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April 16, 2014
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How Santa Claus makes a difference

Al and Maria Frangipane of Kauneonga Lake, NY look forward all year to playing Mr. and Mrs. Claus at Christmastime for many of the children in Sullivan County.
Contributed photo


KAUNEONGA LAKE, NY — When Al Frangipane puts on his red Santa suit and goes to meet a bunch of children, he is transformed. “When I walk into that room, I’m Santa,” he said, “I’m not Al Frangipane. For an hour to two, I’m only Santa.” Ho, ho, ho!

“One of the biggest thrills,” Santa Frangipane recalled recently, “is the day we do CASA.” That’s the day Sullivan County’s Court-Appointed Special Advocates (CASA) put on a party for the court system’s foster children. They come to see Santa Claus, sit on his knee and share their wish lists with him. At the annual CASA party, Frangipane may have as many as 100 to 150 children line up to tell Santa what they want for Christmas.

“It’s really a festive day,” he explained, “and it’s an experience those children wouldn’t ordinarily have.” Each child also has a chance to have a photograph taken with Santa and gets to take home a gift.

Santa’s rounds in Sullivan County include more than the annual CASA party, which was last Saturday at the restaurant Mr. Willy’s in Monticello, courtesy of Bill Sipos.This year, Santa Frangipane suited up for a big bash at Bethel Woods in the Events Gallery, an event at the Smallwood firehouse and a visit to another party put on by the Police Benevolent Association in Monticello.

Santa almost never travels alone. “My wife, Maria, is my Mrs. Claus,” Frangipane said. “She does my makeup.” And along with the help of elf, a.k.a. Shelly Knepper, who’s indispensable, she talks to the children and helps to warm up the crowd for Santa’s big entrance.

“I remember one time at Bethel Woods (it may have been the first year we did that),” he recalled, “the choir was there singing, people were standing around, and I saw a family standing by the gift shop. Their little girl (she was probably around four) saw me, too. Her eyes got as big as saucers. So, I got down on one knee and I waved to her to come over. Well, she ran so fast and she jumped in my lap, she almost knocked me over,” he laughed as he remembered the story.

Sometimes a child will take a tug on Santa’s beard, and more often than you’d think a child will say, “But, Santa, you’re supposed to know my name.” (Frangipane replies that he sees so many children he just needs a little reminder.)

“It’s my feeling about being Santa that when you dress the part, you have to become Santa Claus,” he said. “I really like to see the children have confidence in Santa, to look me in the eye and have the feeling they can trust you.” He tells how a child often will sit on his lap and then search the crowd to catch the eye of a parent or a foster parent. He admits he likes to watch the parents’ faces light up, too. “The parents enjoy these occasions as much as the children,” he observed.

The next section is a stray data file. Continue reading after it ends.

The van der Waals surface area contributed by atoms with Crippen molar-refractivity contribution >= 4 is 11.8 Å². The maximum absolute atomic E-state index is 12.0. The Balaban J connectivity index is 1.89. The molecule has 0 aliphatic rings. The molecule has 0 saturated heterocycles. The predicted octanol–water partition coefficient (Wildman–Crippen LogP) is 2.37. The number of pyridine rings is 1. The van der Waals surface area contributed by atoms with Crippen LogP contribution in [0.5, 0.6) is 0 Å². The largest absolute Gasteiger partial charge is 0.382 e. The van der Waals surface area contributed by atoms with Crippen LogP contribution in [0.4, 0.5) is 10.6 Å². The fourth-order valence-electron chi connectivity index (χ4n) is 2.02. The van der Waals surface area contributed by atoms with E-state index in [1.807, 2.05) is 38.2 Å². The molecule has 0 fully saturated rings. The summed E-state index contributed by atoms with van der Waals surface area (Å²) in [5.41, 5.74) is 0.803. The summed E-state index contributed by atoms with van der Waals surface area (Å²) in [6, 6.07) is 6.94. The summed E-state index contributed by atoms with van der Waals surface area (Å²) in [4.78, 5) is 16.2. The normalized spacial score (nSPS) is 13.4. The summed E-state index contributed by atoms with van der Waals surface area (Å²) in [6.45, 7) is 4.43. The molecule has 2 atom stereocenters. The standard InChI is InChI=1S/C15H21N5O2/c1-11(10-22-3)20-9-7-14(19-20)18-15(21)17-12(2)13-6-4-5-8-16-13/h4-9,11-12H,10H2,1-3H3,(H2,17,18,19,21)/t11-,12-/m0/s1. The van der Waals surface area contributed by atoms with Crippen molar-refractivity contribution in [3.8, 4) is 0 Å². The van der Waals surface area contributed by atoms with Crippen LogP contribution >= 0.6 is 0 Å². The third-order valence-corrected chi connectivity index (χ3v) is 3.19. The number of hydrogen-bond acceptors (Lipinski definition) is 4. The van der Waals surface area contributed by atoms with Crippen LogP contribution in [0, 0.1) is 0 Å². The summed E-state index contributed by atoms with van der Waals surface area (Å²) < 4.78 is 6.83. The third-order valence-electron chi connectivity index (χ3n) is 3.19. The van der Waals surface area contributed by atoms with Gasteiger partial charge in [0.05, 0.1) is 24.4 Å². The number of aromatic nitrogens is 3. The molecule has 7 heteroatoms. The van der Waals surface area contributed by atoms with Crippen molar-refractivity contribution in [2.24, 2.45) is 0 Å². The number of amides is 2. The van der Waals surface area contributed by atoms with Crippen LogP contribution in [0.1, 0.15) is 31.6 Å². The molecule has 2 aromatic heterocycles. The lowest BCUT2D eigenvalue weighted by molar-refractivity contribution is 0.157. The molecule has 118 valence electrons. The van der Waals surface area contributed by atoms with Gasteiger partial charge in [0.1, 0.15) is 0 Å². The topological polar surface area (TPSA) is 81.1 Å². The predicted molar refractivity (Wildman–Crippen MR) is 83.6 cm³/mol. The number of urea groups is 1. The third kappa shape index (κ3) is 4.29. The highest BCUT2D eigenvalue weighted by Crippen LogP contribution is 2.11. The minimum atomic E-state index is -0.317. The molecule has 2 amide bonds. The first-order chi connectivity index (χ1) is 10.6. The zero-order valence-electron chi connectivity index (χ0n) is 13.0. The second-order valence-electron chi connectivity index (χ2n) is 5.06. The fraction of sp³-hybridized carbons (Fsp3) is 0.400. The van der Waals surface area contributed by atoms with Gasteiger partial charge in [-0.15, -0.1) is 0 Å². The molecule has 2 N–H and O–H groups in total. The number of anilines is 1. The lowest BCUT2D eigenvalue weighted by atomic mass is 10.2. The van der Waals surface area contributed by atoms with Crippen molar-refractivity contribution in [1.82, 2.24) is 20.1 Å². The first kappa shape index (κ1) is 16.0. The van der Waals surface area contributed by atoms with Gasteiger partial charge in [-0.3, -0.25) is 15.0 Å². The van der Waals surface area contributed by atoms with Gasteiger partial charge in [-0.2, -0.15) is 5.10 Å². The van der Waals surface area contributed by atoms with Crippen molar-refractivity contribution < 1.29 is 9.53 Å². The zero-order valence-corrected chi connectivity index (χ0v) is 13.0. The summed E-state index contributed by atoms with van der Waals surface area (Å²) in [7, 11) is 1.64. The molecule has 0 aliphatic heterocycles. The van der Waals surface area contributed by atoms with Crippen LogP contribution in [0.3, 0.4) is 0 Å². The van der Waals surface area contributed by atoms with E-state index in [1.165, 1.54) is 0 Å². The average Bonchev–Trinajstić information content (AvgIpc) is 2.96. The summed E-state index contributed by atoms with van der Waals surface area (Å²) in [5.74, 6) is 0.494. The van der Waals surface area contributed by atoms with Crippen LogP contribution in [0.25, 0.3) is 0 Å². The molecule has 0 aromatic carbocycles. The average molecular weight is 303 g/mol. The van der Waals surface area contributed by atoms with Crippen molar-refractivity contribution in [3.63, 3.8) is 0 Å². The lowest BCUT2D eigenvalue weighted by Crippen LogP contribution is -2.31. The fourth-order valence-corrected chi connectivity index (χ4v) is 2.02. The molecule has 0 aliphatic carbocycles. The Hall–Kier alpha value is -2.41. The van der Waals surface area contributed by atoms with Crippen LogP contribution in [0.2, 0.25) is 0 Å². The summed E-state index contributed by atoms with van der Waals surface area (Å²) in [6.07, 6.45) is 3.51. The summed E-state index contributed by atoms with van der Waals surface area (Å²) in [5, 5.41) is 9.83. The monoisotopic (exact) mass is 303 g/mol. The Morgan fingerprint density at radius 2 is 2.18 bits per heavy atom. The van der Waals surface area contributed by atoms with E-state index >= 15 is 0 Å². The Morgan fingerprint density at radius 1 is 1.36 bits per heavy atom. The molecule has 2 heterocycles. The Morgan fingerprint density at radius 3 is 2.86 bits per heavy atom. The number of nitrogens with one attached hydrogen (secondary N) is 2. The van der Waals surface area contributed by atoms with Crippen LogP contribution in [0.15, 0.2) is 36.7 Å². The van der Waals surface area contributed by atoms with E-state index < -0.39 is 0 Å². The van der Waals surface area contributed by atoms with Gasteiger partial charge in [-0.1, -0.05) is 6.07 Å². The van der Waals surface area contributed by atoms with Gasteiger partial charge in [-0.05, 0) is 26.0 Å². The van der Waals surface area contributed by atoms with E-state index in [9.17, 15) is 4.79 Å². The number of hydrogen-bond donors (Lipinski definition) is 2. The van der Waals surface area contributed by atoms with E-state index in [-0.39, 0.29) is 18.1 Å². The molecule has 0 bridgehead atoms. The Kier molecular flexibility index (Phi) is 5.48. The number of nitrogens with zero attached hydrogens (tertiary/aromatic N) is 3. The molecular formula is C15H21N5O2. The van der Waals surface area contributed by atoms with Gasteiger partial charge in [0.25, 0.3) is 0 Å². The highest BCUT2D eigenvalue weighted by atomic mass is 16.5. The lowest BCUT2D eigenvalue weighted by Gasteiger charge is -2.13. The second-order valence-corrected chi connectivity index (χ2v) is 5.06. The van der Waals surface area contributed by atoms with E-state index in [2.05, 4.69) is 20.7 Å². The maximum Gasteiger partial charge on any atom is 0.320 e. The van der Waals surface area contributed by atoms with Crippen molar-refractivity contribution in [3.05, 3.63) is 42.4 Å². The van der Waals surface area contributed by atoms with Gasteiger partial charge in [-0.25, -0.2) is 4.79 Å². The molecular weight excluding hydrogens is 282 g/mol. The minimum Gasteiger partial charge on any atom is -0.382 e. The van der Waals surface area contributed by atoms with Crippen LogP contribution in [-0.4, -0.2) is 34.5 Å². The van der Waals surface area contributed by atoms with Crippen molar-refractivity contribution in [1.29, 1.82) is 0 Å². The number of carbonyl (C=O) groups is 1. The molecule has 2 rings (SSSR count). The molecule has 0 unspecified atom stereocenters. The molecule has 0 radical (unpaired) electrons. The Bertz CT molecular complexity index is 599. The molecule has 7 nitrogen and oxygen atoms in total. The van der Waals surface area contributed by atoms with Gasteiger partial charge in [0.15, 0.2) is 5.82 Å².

Sometimes, something really special happens when a child talks to him. On one Sunday this month, Santa Frangipane had three separate children sit on his knee to ask for gifts for someone else. “One little girl told me, ‘Santa, you took care of me last year. I don’t need anything this year. Give my present to someone who needs it more than me.’” Another child, around six or seven, told Santa to give his present to his brother. These are the stories this Santa Claus loves. “I really wish more people could understand what magic happens,” he said.

This year, he had one experience that gave him goose bumps. A boy came and sat on his lap and together they held a conversation. Santa asked the boy a few questions and the boy answered. And then the boy asked Santa a question: “Where’s your reindeer?” After that the boy got down from Santa’s lap, and the boy’s mother came over to speak to Frangipane. She was very moved by the whole experience, explaining that her son was autistic and generally doesn’t’ speak to people, not even much at home.

Frangipane has been playing Santa Claus for at least 45 years. It all started in Brooklyn for family and friends. “Being Santa was something I inherited from an uncle of mine who did it for years,” he said. The whole project continued after he retired from the bench on the New York State Supreme Court in Brooklyn and moved to Sullivan County.

Frangipane is active in his community. He’s a Red Cross volunteer, a member of Bethel Lions Club, a fire commissioner at Kauneonga Lake and chairperson of a luminaries project (for 13 years) in Kauneonga Lake. He and his wife are also in involved with the Hurleyville museum.

But the highlight of his year is Christmastime. “The other 11 months of the year may have their ups and downs,” he said, “but come December, I know I’m going to be happy.” Christmas, he said, always gives him a clearer picture of what the world should always be like the rest of the year.